HIGHER SUBLEQ

May 2011: This page has retired. For Notes on making Higher Subleq Compiler see Low Cost Subleq Supercomputer

Notes on making Higher Subleq Compiler

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Notes on making Higher Subleq.

Step 1: Simple function calls

After playing with Subleq (one instruction computer language) I decided to write a compiler to Subleq from a higher language. I chose C++ as an implementation language. For simplicity I started with extremely simplified language, later it could be enhanced with more features like process control statements, arrays, pointer arithmetic, auto (stack) variables, function arguments and return values, and classes. I tried it to be as much as possible like C, but on the other hand bound to Subleq internal structure. The initial step was to write the compiler for such simple program as
void f()
{
	__out 50;
}

void main()
{
	__out 49;
	f();
	__out 10;
}
This is not trivial from Subleq point of view since it requires a stack model and Subleq does not have one. An artificial operator __out is added to make the program to produce a visible output. Later it will be removed as the language evolves with proper output functions. So, for now __out is just to manifest the execution. The constant argument is the ASCII code for the character: the program must then print 12 and new line character. The initial grammar for Hsq:
program:=
	list of functions, one must be main
function:=
	void id() block
block:=
	{ list of statements }
statement:=
	expression ;
expression:=
	function_call
	operator_out
function_call:=
	id()
operator_out:=
	__out const
id and const are as commonly understood
The process flow is the following:
  1. TEXT parsed into TOKENS
  2. TOKENS pre-processed into TOKENS (this can involve step 1 again for #include)
  3. TOKENS parsed into Internal Tree Representation (ITR)
  4. ITR compiled into Subleq code
Text
void main()
{
  __out 50;
}
Tokens
[void] [main] 
[(] [)] [{] 
[__out] [50] 
[;] [}]
ITR
Root :1
+- Function [main] :1
   +--Param type list :1
   +--Block :2
      +--Op IO [__out] :3
         +--Const [50] :3
ITR
Interpreter
Output

2

Assemly (relative addressing)
	top:top top main
main:
	c1 (-1)
	Z Z (-1)
. c1:50
. inc:-1 Z:0 dec:1 sp:-sp
Subleq (absolute addressing)
0 0 3 
9 -1 6 
11 11 -1 
50 
-1 0 1 -13 
Output

2

Text is a sequence of chars and Tokens is a sequence of Token objects. Each Token has its value, and position: file and line number. The parse function has to take into account a table of known long tokens, like += or >>=, because the preference must be given to longer token. We will enhance the table while adding more features to the language. The central point is the ITR. For the example program above it should look like the following:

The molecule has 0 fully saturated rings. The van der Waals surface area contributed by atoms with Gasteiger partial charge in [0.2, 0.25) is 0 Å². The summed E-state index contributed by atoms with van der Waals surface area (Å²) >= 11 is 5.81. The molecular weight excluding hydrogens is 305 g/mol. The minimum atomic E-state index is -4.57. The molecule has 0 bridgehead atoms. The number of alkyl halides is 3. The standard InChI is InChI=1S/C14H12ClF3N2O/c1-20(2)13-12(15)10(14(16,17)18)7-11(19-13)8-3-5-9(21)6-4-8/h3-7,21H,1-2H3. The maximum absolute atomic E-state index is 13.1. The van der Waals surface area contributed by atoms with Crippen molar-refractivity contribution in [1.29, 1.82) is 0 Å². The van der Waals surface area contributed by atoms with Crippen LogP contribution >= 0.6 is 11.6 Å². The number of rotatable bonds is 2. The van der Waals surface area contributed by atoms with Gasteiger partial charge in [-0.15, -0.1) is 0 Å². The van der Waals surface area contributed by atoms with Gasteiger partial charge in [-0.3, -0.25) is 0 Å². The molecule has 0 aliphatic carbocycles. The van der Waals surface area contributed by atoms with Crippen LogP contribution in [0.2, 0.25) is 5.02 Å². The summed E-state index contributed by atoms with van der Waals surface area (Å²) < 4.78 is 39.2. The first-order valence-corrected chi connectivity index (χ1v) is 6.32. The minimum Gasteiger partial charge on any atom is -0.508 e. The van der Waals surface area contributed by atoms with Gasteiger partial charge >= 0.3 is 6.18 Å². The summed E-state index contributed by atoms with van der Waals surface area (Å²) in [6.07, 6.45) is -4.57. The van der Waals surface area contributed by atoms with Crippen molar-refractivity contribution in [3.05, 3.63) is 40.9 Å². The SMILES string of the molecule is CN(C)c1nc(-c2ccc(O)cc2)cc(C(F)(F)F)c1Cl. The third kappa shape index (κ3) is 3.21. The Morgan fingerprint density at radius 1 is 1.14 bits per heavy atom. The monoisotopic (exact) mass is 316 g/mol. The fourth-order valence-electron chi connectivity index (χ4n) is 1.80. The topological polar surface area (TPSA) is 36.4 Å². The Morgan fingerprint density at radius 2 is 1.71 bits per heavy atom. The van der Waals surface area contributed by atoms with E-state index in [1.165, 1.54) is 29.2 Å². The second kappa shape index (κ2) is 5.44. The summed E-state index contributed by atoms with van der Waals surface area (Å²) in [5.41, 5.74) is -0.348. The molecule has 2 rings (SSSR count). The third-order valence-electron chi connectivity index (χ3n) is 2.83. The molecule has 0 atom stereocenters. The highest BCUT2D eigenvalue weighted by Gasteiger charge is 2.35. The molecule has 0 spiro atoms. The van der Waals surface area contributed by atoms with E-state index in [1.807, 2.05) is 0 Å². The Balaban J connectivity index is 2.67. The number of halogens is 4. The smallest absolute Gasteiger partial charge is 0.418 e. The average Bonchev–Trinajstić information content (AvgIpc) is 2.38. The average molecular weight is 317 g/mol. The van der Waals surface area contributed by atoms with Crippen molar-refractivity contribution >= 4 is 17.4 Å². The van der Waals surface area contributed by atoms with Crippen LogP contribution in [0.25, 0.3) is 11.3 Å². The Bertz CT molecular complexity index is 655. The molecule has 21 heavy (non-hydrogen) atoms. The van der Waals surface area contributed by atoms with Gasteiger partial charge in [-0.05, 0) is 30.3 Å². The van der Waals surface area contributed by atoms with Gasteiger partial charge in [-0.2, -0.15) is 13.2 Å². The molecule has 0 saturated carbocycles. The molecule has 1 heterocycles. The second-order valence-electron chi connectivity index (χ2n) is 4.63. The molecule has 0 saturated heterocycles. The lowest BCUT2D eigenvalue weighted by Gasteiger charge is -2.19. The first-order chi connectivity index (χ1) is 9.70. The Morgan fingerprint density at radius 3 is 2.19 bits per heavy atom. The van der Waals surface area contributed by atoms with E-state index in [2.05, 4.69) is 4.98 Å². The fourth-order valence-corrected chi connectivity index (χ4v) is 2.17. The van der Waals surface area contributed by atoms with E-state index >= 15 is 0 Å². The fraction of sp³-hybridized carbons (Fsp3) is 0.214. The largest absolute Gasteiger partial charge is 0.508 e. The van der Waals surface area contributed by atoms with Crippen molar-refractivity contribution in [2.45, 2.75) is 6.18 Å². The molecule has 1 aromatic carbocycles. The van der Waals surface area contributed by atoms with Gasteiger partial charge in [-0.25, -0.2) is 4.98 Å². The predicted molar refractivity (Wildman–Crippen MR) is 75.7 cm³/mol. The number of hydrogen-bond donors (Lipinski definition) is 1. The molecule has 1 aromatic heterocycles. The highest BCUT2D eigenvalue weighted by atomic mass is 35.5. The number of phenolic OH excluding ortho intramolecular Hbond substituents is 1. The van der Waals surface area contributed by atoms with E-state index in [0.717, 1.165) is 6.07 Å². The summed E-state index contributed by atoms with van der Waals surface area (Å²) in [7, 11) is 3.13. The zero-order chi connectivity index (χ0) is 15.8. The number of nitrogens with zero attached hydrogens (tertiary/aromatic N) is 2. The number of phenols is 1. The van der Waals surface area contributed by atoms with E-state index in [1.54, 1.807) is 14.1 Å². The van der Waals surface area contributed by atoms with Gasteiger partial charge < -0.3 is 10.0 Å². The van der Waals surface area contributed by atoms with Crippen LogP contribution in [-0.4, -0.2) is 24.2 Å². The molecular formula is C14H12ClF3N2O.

ROOT
|
+--Function [f] (1)
|  +--Block (2)
|     +--Statement (3)
|        +--Expression (3)
|           +--Out [50] (3)
|
+--Function [main] (6)
   +--Block (7)
      +--Statement (8)
      |  +--Expression (8)
      |     +--Out [49] (8)
      +--Statement (9)
      |  +--Expression (9)
      |     +--FuncCall [f] (9)
      +--Statement (10)
         +--Expression (10)
            +--Out [10] (10)
Here line numbers are printed in parentheses and grammar values in square brackets. This structure is easily traversed with recursive functions. Hence every node will be a class derived from the abstract class with the common functionality. The class might look like the following snippet from the program:
class ItrExpr: public ITR
{
public:
	ItrExpr(const itrinfo &i): ITR(i) {}
	string typname() const { return "Expression"; }
	void exec();
	string compile();
	static parseinfo parse(kid i);
};
The element of the tree structure knows everything about how it is created (parse method), how it is executed or interpreted (exec method), and how it is compiled (compile method). The virtual function typname() used to produce the dump of the tree. The interpreter is a simple process starting at the Root, finding the main() function, executing all statements of the function. The compiler is a process of writing the output Subleq code. For the given program Subleq code is the following:
	0 0 sqmain
_f:
	c1 (-1)

	# return
	?+8; sp ?+4; ?+7; 0 ?+3; Z Z 0

_main:
	c2 (-1)

	# call f
	dec sp; ?+11; sp ?+7; ?+6; sp ?+2; 0
	?+6; sp ?+2; ?+2 0 ?+1; . ?+3; Z Z _f; inc sp

	c3 (-1)

	# return
	?+8; sp ?+4; ?+7; 0 ?+3; Z Z 0

sqmain:
	# call main
	dec sp; ?+11; sp ?+7; ?+6; sp ?+2; 0
	?+6; sp ?+2; ?+2 0 ?+1; . ?+3; Z Z _main; inc sp

	 0 0 (-1)

. c3:10 c2:49 c1:50

. inc:-1 Z:0 dec:1 sp:-sp